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Deborah Sengupta Stith

Early cutoff of SXSW permit applications leaves South by San Jose, other events scrambling

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On March 19, 2015, Songhoy Blues, a blues-rock band from Mali, performed at South x San Jose, an annual five day festival concurrent with SXSW Music Festival which takes place in the parking lot of the Hotel San Jose. Reshma Kirpalani/American-Statesman

On March 19, 2015, Songhoy Blues, a blues-rock band from Mali, performed at South x San Jose, an annual five day festival concurrent with SXSW Music Festival which takes place in the parking lot of the Hotel San Jose. Reshma Kirpalani/American-Statesman

Organizers for several prominent South by Southwest week events,  who had planned to file applications by a previously announced Feb. 5 deadline, were sent scrambling by an early cutoff this week. On Jan. 7, the city of Austin released a statement on special event permits during spring break, the week of the South by Southwest Music Festival. The statement noted that the deadline for applications was Feb. 5 at 5 p.m. It also said the city has set an application cap of 120 events this year. An internal memo from William Manno, the city of Austin’s special events program manager, sent out Tuesday, Feb. 2, at 6 p.m. and provided to the Statesman by Jennifer Houlihan of Austin Music People on Thursday, announced that the city had reached the event application cap.

Among those caught in the lurch is the South by Southwest Music Festival itself. Festival organizers failed to get in the permit application for St. David’s Church. The downtown church has hosted popular SXSW showcases for years, including capacity shows from Fort Worth soul sensation Leon Bridges and French Cuban sister duo Ibeyi in 2015.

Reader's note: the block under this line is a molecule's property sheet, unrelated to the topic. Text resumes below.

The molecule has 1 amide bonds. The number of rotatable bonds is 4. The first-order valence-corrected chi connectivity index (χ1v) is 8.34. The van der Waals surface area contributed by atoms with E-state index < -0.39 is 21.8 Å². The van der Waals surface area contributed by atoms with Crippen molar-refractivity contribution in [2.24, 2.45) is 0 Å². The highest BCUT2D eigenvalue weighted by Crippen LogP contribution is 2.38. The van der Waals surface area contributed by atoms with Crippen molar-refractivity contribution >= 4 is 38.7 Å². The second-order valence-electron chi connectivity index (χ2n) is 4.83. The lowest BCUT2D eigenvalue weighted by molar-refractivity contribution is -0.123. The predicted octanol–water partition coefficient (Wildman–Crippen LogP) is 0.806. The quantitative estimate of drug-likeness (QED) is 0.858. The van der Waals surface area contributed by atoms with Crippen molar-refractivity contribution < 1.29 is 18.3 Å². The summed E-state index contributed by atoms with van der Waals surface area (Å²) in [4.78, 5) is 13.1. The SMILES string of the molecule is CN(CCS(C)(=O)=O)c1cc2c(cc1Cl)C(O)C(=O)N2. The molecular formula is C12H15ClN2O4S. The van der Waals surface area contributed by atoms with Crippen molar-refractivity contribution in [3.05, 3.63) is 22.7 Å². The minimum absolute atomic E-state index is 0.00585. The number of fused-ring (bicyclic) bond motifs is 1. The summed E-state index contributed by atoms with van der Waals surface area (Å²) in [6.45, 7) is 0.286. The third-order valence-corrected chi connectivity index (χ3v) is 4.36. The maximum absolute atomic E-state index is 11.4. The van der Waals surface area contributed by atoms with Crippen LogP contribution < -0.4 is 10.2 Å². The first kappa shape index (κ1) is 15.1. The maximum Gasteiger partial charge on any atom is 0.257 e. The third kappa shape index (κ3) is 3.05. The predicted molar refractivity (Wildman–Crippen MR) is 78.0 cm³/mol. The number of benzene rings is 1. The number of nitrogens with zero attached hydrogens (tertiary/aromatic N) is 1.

“(The application for) St. David’s church was 24 hours late (or 24 hours early based on the published February 5 deadline depending on how you look at it),” SXSW organizers said Friday morning.

Also caught up was South by San Jose. At this point the permit for the long-running free, family-friendly event that takes place each year in the parking lot of Jo’s Coffee and the Hotel San Jose is up in the air, as it was turned in after the Tuesday cutoff.

The city has always told us we’ve been exemplary in how we’ve engaged in the permitting process, and we’ve held this event for 16 years,” Isadora McKeon from Hotel San Jose said Friday afternoon.

Since the event has such a long history, McKeon said she didn’t feel a sense of urgency about the permit application beyond the need to get it in by the Feb. 5 deadline. “(It was) certainly not conveyed that they were reaching the maximum number (of permits),” she said. “That information seems almost impossible to find anywhere and in fact the city’s website continued to accept permit applications after their apparent internal cutoff decision.”

The early cutoff also could lead the to cancellation of a planned 65th birthday party for Austin honky tonk hero Ray Benson. Local advertising agency GSD&M was planning to host the party along with their annual SXSW interactive affair and a celebration of the long-running Austin television show “Austin City Limits.”

“If the city really wants to cancel Ray’s 65th birthday I’m sure it might bring a few tears to some people’s eyes,” David Rockwood from GSD&M said on Friday.